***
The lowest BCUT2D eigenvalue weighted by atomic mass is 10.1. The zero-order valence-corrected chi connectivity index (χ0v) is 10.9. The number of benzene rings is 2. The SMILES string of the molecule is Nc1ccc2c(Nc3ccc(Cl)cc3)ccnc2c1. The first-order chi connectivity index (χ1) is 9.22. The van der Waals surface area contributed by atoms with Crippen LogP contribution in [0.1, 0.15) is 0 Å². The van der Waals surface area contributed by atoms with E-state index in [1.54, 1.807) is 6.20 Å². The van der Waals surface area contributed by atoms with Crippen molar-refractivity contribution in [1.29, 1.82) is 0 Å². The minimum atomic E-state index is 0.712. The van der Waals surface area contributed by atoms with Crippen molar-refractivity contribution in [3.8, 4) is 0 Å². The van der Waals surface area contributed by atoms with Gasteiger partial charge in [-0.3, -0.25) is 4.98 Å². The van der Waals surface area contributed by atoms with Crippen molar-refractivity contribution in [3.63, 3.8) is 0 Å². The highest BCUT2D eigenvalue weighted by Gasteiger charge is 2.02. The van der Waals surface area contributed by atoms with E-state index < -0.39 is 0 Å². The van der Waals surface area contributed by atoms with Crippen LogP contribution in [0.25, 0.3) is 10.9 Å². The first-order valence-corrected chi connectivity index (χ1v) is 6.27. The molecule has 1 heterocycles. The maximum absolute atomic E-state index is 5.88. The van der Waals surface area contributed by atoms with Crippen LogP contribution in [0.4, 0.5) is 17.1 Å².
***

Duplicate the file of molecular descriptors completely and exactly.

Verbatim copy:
The lowest BCUT2D eigenvalue weighted by atomic mass is 10.1. The zero-order valence-corrected chi connectivity index (χ0v) is 10.9. The number of benzene rings is 2. The SMILES string of the molecule is Nc1ccc2c(Nc3ccc(Cl)cc3)ccnc2c1. The first-order chi connectivity index (χ1) is 9.22. The van der Waals surface area contributed by atoms with Crippen LogP contribution in [0.1, 0.15) is 0 Å². The van der Waals surface area contributed by atoms with E-state index in [1.54, 1.807) is 6.20 Å². The van der Waals surface area contributed by atoms with Crippen molar-refractivity contribution in [1.29, 1.82) is 0 Å². The minimum atomic E-state index is 0.712. The van der Waals surface area contributed by atoms with Crippen molar-refractivity contribution in [3.8, 4) is 0 Å². The van der Waals surface area contributed by atoms with Gasteiger partial charge in [-0.3, -0.25) is 4.98 Å². The van der Waals surface area contributed by atoms with Crippen molar-refractivity contribution in [3.63, 3.8) is 0 Å². The highest BCUT2D eigenvalue weighted by Gasteiger charge is 2.02. The van der Waals surface area contributed by atoms with E-state index < -0.39 is 0 Å². The van der Waals surface area contributed by atoms with Crippen LogP contribution in [0.25, 0.3) is 10.9 Å². The first-order valence-corrected chi connectivity index (χ1v) is 6.27. The molecule has 1 heterocycles. The maximum absolute atomic E-state index is 5.88. The van der Waals surface area contributed by atoms with Crippen LogP contribution in [0.4, 0.5) is 17.1 Å².